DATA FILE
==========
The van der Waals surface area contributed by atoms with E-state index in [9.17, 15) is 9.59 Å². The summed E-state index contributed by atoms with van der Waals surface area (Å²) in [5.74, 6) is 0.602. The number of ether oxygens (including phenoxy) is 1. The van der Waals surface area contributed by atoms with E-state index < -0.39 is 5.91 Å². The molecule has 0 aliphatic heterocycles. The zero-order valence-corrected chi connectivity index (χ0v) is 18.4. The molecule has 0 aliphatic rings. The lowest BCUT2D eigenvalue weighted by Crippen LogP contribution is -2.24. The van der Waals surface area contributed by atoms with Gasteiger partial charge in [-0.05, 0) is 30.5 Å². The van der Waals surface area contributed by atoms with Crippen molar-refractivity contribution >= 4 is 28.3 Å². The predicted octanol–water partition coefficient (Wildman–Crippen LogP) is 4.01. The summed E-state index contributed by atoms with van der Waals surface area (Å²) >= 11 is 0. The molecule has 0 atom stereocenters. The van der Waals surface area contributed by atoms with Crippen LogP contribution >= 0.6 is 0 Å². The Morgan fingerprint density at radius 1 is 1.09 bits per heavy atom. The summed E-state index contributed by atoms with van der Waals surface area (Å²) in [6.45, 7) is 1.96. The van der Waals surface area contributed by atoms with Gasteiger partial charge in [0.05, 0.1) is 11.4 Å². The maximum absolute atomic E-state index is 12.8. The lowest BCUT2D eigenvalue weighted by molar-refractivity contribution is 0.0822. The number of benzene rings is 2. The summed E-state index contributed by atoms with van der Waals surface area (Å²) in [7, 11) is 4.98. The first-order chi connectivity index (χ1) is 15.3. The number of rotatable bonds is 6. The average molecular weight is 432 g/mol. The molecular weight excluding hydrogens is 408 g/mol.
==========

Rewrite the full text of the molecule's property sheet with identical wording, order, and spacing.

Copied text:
The van der Waals surface area contributed by atoms with E-state index in [9.17, 15) is 9.59 Å². The summed E-state index contributed by atoms with van der Waals surface area (Å²) in [5.74, 6) is 0.602. The number of ether oxygens (including phenoxy) is 1. The van der Waals surface area contributed by atoms with E-state index < -0.39 is 5.91 Å². The molecule has 0 aliphatic heterocycles. The zero-order valence-corrected chi connectivity index (χ0v) is 18.4. The molecule has 0 aliphatic rings. The lowest BCUT2D eigenvalue weighted by Crippen LogP contribution is -2.24. The van der Waals surface area contributed by atoms with Gasteiger partial charge in [-0.05, 0) is 30.5 Å². The van der Waals surface area contributed by atoms with Crippen molar-refractivity contribution >= 4 is 28.3 Å². The predicted octanol–water partition coefficient (Wildman–Crippen LogP) is 4.01. The summed E-state index contributed by atoms with van der Waals surface area (Å²) >= 11 is 0. The molecule has 0 atom stereocenters. The van der Waals surface area contributed by atoms with Crippen LogP contribution >= 0.6 is 0 Å². The Morgan fingerprint density at radius 1 is 1.09 bits per heavy atom. The summed E-state index contributed by atoms with van der Waals surface area (Å²) in [6.45, 7) is 1.96. The van der Waals surface area contributed by atoms with Gasteiger partial charge in [0.05, 0.1) is 11.4 Å². The maximum absolute atomic E-state index is 12.8. The lowest BCUT2D eigenvalue weighted by molar-refractivity contribution is 0.0822. The number of benzene rings is 2. The summed E-state index contributed by atoms with van der Waals surface area (Å²) in [7, 11) is 4.98. The first-order chi connectivity index (χ1) is 15.3. The number of rotatable bonds is 6. The average molecular weight is 432 g/mol. The molecular weight excluding hydrogens is 408 g/mol.